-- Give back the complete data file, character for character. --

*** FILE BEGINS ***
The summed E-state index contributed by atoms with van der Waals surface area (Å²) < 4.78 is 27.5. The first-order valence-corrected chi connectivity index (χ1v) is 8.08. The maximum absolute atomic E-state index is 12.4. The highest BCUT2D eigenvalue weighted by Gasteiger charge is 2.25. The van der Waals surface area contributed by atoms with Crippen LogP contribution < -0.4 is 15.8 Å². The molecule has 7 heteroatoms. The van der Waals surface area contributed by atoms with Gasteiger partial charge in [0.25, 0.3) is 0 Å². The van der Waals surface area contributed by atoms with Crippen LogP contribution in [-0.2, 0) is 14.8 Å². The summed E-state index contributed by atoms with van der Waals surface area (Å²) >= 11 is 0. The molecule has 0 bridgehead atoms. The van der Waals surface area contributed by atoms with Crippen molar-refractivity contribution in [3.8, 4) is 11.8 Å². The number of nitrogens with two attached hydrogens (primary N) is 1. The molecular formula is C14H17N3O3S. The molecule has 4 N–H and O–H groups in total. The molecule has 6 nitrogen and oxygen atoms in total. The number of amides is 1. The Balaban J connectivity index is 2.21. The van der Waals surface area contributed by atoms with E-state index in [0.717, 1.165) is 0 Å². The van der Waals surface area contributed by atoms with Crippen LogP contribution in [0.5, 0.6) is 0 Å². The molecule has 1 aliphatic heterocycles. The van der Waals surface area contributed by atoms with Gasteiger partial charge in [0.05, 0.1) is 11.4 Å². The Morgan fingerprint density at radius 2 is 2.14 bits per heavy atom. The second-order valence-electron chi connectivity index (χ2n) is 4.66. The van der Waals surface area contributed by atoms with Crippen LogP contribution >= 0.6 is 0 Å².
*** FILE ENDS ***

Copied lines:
The summed E-state index contributed by atoms with van der Waals surface area (Å²) < 4.78 is 27.5. The first-order valence-corrected chi connectivity index (χ1v) is 8.08. The maximum absolute atomic E-state index is 12.4. The highest BCUT2D eigenvalue weighted by Gasteiger charge is 2.25. The van der Waals surface area contributed by atoms with Crippen LogP contribution < -0.4 is 15.8 Å². The molecule has 7 heteroatoms. The van der Waals surface area contributed by atoms with Gasteiger partial charge in [0.25, 0.3) is 0 Å². The van der Waals surface area contributed by atoms with Crippen LogP contribution in [-0.2, 0) is 14.8 Å². The summed E-state index contributed by atoms with van der Waals surface area (Å²) >= 11 is 0. The molecule has 0 bridgehead atoms. The van der Waals surface area contributed by atoms with Crippen molar-refractivity contribution in [3.8, 4) is 11.8 Å². The number of nitrogens with two attached hydrogens (primary N) is 1. The molecular formula is C14H17N3O3S. The molecule has 4 N–H and O–H groups in total. The molecule has 6 nitrogen and oxygen atoms in total. The number of amides is 1. The Balaban J connectivity index is 2.21. The van der Waals surface area contributed by atoms with E-state index in [0.717, 1.165) is 0 Å². The van der Waals surface area contributed by atoms with Crippen LogP contribution in [0.5, 0.6) is 0 Å². The molecule has 1 aliphatic heterocycles. The van der Waals surface area contributed by atoms with Gasteiger partial charge in [0.05, 0.1) is 11.4 Å². The Morgan fingerprint density at radius 2 is 2.14 bits per heavy atom. The second-order valence-electron chi connectivity index (χ2n) is 4.66. The van der Waals surface area contributed by atoms with Crippen LogP contribution >= 0.6 is 0 Å².